Critical ThinkingPop Quiz

Pop Quiz: Teenage Immortality versus Critical Thinking

Afternoon, Quiz-Poppers. I’m making a bit of a serious cry for help today with this post and I’d really appreciate any input that you might be able to provide. Fair warning: This post is pretty self-indulgent, but it also deals with a potentially dangerous critical thinking failure.


In the UK it’s pretty rare for high schools students to drive to school. You can’t start to learn to drive until you’re 17 over here and the process usually takes quite a while, meaning that the vast majority of students haven’t passed their test by the time they leave school. You can, however, get a low-powered motorbike at a slightly younger age.


Three of our senior students have acquired motorbikes this year and they ride them to school each day. They’re more mopeds than motorbikes to be fair, but the three boys are nonetheless extremely proud of their new-found vehicular freedom. Two of these boys are in my form class, which is equivalent homeroom in the USA.


At first the boys seemed to be taking things very seriously. They all wear helmets and they all have good quality safety clothing, including leathers. However, it seems that the two from my form class have been getting more and more cocky of late. I’ve picked up, via careful eavesdropping in the morning, various little stories of “incidents” out on the roads. A tumble here, a skid there, some chipped bodywork and the like. I don’t have any experience of motorbikes in any form and at first the things I’d overheard sounded like what I would imagine would be par for the course for a reasonably risky method of transport.


Things got more serious this week. Earlier in the week, one of the boys had what turned out to be a fairly serious crash on the way to school. He came off his bike while alone on a road and injured his shoulder. He came into school and I could immediately tell that there was something wrong when he arrived in my room at first bell. He was sheet white and was definitely not acting normally. He told me a partial story about what had happened, making it sound far less dramatic than it was, and I practically had to drag him to the medical area. He kept on insisting that he was fine, but his biker friend helped me to convince him to get looked at. The school nurse called his parents and they took him to the local Accident and Emergency Department where he was found to be suffering from shock and concussion, along with a seriously bruised shoulder.


The very next morning, his friend did the exact same thing on a different stretch of road. This friend was the one who had helped me the previous day. Both boys are convinced that they are excellent riders and that they were just unlucky. Both of them tried to play off the incidents as less serious than they actually were. The third of the three boys came to speak to me today and told me that he’s seriously worried about how his two friends behave when they’re out on their bikes. He said that they are incredibly cocky and that they often perform risky moves with regards to each other and other road users.


I really don’t know what to do. The boys seem unable to think critically about their behaviour. They each believe that they are not dangerous and that the accidents they have aren’t ever their fault. Even the boy who helped me with his concussed friend and who criticised said friend for riding dangerously couldn’t see his own accident in the same way. They explain away their own incidents with a whole bunch of “special pleading” while simultaneously expressing concern about exactly the same behaviour in others.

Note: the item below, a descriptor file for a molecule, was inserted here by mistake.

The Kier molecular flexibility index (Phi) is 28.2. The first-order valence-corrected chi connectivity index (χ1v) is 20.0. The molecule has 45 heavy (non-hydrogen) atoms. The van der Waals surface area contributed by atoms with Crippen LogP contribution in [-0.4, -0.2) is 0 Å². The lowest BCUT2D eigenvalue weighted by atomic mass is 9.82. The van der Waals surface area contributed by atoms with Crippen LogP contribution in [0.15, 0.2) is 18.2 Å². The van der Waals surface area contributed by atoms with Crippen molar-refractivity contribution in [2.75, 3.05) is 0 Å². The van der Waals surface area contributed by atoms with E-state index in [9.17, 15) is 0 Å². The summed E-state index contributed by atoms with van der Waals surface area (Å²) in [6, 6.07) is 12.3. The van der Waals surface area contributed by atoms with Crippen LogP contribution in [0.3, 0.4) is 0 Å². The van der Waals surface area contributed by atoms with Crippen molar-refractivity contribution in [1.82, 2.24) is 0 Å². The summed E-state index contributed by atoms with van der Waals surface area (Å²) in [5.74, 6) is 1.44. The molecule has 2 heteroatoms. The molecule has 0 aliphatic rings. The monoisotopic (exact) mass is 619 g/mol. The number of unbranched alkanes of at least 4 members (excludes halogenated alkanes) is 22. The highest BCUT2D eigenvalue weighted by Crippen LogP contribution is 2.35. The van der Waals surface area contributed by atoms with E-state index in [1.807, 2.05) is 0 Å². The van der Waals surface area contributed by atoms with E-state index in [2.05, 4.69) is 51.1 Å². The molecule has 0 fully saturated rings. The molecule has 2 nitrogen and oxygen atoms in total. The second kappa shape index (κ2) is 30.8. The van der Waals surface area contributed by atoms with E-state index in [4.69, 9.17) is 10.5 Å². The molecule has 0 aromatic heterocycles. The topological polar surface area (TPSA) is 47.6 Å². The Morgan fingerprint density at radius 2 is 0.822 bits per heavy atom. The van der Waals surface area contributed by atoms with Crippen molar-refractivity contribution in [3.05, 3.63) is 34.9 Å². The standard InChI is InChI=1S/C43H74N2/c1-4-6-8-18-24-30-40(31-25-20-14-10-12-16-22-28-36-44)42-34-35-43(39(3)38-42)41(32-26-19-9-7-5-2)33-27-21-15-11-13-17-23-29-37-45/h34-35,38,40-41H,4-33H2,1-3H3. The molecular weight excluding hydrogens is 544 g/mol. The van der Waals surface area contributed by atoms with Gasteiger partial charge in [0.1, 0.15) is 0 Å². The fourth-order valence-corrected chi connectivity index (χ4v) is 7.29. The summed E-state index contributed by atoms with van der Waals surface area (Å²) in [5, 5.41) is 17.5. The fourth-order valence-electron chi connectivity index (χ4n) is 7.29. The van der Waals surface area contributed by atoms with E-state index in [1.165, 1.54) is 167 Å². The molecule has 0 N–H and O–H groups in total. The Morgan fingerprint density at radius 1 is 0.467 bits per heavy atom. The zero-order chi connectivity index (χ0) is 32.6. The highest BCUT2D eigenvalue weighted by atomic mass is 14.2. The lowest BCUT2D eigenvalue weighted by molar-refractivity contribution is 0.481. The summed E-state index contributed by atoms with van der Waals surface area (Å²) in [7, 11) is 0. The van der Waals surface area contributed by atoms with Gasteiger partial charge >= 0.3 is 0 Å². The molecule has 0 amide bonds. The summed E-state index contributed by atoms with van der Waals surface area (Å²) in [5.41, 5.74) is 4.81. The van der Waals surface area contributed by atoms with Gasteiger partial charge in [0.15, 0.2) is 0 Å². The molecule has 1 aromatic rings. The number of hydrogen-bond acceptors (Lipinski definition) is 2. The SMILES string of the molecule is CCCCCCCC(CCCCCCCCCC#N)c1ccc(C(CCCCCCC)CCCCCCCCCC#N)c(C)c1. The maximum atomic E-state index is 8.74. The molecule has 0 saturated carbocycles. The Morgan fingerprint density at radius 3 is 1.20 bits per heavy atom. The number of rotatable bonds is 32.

I don’t know what to do. I’m truly scared that one or both of them is going to end up dead or seriously injured. These things are happening outside of the school and as such aren’t “officially” our responsibility, but I feel like we have to do something to help them see the risks they’re taking. I’ve tried to reason with them rationally and critically but it hasn’t worked. We have a police officer attached to our school in a community support capacity and I’ll be speaking to him on Monday, but I wondered if any of you had any suggestions about how to tackle this situation.


Have you ever dealt with something like this before? What happened? Can anyone suggest anything to say that might get through to these boys before something terrible happens? Are any of you bikers yourselves, and if so can you offer any sort of perspective?


I’m sorry to be even more self-indulgent than usual, folks. I just wanted to see if anyone had had a similar experience.


The Pop Quiz is a question posed to you, the Scholars of Doubt. Look for it to appear Monday, Wednesday, and Friday afternoons. In American longitudes, anyway.


Featured Image Credit: Drew Leavy

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Alasdair is a high school English teacher in Scotland. He's a passionate skeptic and science fan, which is why he runs a discussion club for young skeptics in his school. He loves space and astronomy more than pretty much anything and is studying for a physics degree in his spare time in order to become qualified to teach science.

He lives with a cat made of distilled hatred and spikes.

1 Comment

  1. November 8, 2013 at 5:54 pm —

    I don’t know that there’s anything you can say to the boys that will convince them to change their behaviour (they probably really believe they are safe and in control), but if you are really concerned it may be worthwhile getting in touch with their parents. At the very least the parents of the boy who went to the hospital should have an inking of what is going on, but even they might have bought the ‘unlucky accident’ line and could be unaware that this is an ongoing problem.

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